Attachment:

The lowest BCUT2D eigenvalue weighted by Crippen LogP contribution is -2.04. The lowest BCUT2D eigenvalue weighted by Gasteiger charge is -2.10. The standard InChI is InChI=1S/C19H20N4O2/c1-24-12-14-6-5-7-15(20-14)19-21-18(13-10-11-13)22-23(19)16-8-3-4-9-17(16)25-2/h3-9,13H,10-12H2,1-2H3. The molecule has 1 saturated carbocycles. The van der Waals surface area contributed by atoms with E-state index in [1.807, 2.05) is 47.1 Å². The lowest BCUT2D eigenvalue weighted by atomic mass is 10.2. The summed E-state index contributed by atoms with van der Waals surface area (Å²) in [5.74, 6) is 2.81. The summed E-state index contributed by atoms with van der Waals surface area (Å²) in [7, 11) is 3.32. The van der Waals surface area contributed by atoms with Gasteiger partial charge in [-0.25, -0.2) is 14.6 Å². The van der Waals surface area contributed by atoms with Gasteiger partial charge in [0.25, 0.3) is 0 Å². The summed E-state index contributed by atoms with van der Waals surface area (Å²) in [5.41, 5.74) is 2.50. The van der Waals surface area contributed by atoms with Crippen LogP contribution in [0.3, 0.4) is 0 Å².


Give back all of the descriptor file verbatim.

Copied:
The lowest BCUT2D eigenvalue weighted by Crippen LogP contribution is -2.04. The lowest BCUT2D eigenvalue weighted by Gasteiger charge is -2.10. The standard InChI is InChI=1S/C19H20N4O2/c1-24-12-14-6-5-7-15(20-14)19-21-18(13-10-11-13)22-23(19)16-8-3-4-9-17(16)25-2/h3-9,13H,10-12H2,1-2H3. The molecule has 1 saturated carbocycles. The van der Waals surface area contributed by atoms with E-state index in [1.807, 2.05) is 47.1 Å². The lowest BCUT2D eigenvalue weighted by atomic mass is 10.2. The summed E-state index contributed by atoms with van der Waals surface area (Å²) in [5.74, 6) is 2.81. The summed E-state index contributed by atoms with van der Waals surface area (Å²) in [7, 11) is 3.32. The van der Waals surface area contributed by atoms with Gasteiger partial charge in [-0.25, -0.2) is 14.6 Å². The van der Waals surface area contributed by atoms with Gasteiger partial charge in [0.25, 0.3) is 0 Å². The summed E-state index contributed by atoms with van der Waals surface area (Å²) in [5.41, 5.74) is 2.50. The van der Waals surface area contributed by atoms with Crippen LogP contribution in [0.3, 0.4) is 0 Å².